Reported on: July 01, 2012 10:49 AM
Reported in: National
Dhaka, July 1 (UNB - Imagine getting trapped in a foreign land for six years after a jail sentence of mere three months and then finally returning home, only to find one's wife remarried, property sold off and no one to lend a helping hand in rebuilding the shattered life. The plot looks fit for a fiction bestseller, but for 47-year-old Bangladeshi national Mohammad Bilal, it's the harsh reality of life.
System-ingrained delays and unfounded confusion over his nationality meant that even after Bilal, who also goes by the name Bilal Miah, completed his sentence in the Amritsar Central Jail on charges of not possessing travel documents, the Indian establishment kept tossing the matter of his release between Pakistan and Bangladesh, .
After a human rights lawyer came to his rescue, and Bangladesh too acknowledged that he was indeed its citizen, he was released on May 24, reports hindustantimes.
But that was the end of what can now be termed the relatively less painful part of his tale. Worse was waiting for him in his village Ikram in Habiganj district of Bangladesh.
As his friend Iftakaar Hussain acted as an interpreter over the phone, Bilal told HT, "When I reached my village, my life came crashing down as I learnt that even my wife had betrayed me and got remarried, thinking that I'll never be released from jail. Even my property has been sold off." He said that he would now have to depend on his relatives and friends because of his worsening health.
Bilal was arrested in Amritsar on October 19, 2005, and eventually jailed for three months under the Foreigners Act. He completed his sentence on March 10, 2006, but could not be released as Punjab police labelled him a Pakistani, even though his friend Iftakaar managed to send copies of his Bangladeshi nationality certificate, passport and visa documents. The Indian ministry of home affairs still kept writing to Pakistan, asking for confirmation of Bilal's nationality. The acknowledgement never came.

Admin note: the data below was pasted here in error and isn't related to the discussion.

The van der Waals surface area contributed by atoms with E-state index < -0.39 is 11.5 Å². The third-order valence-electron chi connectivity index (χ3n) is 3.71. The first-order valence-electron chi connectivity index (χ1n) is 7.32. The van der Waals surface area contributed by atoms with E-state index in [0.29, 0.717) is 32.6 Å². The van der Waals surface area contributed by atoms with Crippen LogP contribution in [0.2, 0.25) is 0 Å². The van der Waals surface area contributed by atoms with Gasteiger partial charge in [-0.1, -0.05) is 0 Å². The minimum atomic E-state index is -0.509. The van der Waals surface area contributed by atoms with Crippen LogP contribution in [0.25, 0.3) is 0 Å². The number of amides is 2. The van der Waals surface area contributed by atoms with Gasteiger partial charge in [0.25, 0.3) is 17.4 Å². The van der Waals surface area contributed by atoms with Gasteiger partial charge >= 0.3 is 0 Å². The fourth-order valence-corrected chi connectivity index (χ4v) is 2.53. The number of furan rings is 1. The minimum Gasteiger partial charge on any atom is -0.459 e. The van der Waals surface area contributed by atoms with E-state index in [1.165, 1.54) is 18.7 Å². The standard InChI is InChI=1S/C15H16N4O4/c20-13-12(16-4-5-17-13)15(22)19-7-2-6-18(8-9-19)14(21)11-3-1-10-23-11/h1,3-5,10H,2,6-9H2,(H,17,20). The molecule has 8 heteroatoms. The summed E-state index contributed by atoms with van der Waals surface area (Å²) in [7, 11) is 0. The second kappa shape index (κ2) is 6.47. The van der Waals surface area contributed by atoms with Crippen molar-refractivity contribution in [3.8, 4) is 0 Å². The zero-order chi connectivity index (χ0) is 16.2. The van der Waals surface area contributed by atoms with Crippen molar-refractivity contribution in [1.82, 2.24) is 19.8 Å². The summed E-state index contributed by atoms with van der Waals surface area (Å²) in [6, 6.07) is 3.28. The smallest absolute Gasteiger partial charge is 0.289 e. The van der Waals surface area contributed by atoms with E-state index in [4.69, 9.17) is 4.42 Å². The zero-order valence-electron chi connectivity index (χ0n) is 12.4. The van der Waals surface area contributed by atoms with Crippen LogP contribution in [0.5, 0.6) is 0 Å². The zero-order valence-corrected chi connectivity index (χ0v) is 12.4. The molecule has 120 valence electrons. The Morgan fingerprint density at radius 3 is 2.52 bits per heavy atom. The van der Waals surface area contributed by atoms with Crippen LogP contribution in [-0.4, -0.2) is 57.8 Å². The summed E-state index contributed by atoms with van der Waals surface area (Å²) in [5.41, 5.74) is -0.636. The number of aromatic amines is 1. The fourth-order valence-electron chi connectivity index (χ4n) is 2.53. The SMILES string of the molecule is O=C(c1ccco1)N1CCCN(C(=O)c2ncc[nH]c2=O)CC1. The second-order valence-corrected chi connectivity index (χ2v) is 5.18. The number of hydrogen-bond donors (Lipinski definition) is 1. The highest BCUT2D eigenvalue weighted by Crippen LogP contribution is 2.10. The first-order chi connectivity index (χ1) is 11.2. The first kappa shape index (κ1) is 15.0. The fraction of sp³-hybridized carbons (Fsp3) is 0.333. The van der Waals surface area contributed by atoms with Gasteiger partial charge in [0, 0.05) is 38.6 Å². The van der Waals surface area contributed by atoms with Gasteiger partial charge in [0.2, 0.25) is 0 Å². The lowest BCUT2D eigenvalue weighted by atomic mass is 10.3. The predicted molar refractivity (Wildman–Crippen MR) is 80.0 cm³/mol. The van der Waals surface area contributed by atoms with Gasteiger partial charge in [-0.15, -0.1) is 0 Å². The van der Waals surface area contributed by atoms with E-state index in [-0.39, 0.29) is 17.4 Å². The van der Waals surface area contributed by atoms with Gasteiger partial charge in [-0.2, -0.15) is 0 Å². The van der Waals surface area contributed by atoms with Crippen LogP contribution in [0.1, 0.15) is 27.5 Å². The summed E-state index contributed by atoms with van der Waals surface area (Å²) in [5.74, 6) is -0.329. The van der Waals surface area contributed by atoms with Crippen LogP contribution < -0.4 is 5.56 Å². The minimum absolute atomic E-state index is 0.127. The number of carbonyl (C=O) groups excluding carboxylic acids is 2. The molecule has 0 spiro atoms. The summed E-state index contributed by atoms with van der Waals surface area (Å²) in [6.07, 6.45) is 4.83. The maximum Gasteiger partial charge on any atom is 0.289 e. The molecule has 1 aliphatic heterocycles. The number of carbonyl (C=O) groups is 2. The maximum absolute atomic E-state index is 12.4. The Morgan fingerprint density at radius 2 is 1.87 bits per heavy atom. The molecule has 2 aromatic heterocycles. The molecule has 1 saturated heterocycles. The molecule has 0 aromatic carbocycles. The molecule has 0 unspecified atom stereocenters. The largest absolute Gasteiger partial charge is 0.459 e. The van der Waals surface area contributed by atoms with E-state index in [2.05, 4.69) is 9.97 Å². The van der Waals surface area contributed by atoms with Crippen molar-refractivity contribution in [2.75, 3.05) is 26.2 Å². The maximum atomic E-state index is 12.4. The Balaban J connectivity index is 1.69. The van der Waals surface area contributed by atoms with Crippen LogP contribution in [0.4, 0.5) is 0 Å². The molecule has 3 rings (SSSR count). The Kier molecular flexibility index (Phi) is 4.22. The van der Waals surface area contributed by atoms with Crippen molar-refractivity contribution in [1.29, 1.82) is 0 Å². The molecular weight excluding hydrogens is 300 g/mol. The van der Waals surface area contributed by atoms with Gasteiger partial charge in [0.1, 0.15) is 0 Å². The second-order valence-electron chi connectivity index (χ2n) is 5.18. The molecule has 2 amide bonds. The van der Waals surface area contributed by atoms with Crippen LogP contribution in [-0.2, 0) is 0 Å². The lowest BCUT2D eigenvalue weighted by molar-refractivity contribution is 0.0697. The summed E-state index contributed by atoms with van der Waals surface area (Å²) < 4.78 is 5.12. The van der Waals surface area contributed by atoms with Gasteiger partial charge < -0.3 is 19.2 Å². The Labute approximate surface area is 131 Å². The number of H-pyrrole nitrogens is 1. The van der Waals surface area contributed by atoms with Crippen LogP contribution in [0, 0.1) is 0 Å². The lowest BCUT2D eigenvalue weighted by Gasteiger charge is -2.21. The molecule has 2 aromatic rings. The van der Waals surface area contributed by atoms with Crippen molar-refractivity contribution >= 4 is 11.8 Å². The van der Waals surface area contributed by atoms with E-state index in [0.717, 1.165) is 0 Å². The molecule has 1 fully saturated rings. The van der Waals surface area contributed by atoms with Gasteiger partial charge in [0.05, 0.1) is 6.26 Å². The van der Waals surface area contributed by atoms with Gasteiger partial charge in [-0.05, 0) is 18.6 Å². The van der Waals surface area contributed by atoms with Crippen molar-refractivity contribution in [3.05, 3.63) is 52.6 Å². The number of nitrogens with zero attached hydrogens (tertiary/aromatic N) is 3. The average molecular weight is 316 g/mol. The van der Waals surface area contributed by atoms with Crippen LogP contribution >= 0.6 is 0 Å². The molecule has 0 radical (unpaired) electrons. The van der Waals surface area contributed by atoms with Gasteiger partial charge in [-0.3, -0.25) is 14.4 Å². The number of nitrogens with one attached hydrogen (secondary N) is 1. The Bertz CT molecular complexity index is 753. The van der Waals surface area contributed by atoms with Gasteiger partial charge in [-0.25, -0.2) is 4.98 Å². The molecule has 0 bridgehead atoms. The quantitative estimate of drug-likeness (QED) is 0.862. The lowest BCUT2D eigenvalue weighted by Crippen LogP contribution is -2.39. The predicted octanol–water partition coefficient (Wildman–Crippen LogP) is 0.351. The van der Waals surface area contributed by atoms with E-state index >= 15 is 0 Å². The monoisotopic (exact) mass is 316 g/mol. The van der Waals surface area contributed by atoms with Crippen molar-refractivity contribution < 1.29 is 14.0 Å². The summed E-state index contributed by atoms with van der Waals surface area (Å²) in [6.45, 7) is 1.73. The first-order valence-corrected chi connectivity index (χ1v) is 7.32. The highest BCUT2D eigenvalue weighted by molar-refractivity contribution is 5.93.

Iftakaar then approached advocate Ranjan Lakhanpal, chairman of the NGO World Human Rights Council, who took up the matter in the Punjab and Haryana high court.
On the court's direction, the Amritsar district and sessions judge said that Bilal was a Bangladeshi and not a Pakistani. Although he had gone to Pakistan from Bangladesh to earn his livelihood, he did not find any good means there and went to Iran. From Iran he went back to Pakistan and then he returned to Bangladesh, after which he came to India in search of work, said the judge's report.
Finally, in a March 6 communiqué addressed to the Indian ministry of external affairs, the high commission for Bangladesh in New Delhi informed, "Bilal Miah came to India with a valid visa and was apprehended while visiting a nearby place of his hotel in Amritsar for not having travel document in his possession, although he had a passport with valid visa kept in his hotel. Thereafter, he was convicted and imprisoned for three months but still he has been kept confined in Amritsar jail."
It was on the high court's April 24 directions that Bilal was released from the transit camp of Amritsar jail a month later.